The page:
Recent research from The University of British Columbia in Canada suggests that reducing carbs at breakfast can help people with type 2 diabetes better control the levels of blood sugar during the day.
The research team recruited 121 participants and divided them into two groups, where one group ate a low-carb breakfast containing about 8 g of carbs, 25 g of protein, and 37 g of fat for 12 weeks, while another group ate a higher-carb breakfast of about 56 g of carbs, 20 g of protein, and 15 g of fat. Both breakfast types were up to 450 calories.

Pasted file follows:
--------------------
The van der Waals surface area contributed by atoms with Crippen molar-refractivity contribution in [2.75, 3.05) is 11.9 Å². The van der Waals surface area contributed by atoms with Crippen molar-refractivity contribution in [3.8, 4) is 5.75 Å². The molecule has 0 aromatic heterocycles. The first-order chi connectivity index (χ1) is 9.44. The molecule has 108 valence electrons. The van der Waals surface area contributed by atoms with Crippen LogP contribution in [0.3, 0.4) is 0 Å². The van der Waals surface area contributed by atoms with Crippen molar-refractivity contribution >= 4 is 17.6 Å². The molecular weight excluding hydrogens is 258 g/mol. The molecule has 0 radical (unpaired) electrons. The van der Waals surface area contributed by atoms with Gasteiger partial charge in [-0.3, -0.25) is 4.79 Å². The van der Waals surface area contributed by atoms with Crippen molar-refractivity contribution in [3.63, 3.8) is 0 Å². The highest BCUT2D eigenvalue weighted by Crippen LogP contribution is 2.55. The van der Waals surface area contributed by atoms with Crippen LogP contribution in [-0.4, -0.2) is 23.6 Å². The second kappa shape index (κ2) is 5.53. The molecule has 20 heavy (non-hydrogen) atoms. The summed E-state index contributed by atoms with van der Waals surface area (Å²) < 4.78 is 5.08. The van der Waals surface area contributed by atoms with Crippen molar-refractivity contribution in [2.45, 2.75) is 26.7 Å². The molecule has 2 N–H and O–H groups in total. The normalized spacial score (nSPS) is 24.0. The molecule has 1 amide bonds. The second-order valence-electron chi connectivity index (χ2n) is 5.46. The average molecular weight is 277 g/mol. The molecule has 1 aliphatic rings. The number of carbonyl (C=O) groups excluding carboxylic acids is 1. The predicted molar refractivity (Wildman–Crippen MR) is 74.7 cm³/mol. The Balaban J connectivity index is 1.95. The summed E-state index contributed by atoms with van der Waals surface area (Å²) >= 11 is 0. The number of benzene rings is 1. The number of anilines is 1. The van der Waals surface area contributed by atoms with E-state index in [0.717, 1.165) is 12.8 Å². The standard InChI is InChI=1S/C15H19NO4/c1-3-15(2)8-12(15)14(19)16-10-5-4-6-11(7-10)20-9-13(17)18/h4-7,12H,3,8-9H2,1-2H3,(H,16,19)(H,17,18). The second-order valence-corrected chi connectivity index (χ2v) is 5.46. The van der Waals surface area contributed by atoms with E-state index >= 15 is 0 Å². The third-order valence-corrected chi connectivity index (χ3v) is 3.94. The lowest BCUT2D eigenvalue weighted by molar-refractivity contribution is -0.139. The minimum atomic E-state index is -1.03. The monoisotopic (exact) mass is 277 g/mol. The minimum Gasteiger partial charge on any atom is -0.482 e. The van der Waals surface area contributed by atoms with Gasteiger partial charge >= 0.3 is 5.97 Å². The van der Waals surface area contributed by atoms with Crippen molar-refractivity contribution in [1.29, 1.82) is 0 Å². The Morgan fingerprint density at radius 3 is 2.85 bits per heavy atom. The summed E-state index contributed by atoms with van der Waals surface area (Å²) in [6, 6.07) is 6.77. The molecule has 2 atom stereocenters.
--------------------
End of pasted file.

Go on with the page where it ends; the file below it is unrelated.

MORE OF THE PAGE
The analysis has shown that participants in the low-carb breakfast group had an improvement in HbA1C, a key measure of average blood glucose control. They also found that the improvement was no better than that of the control group, who were not following a low-carb regime.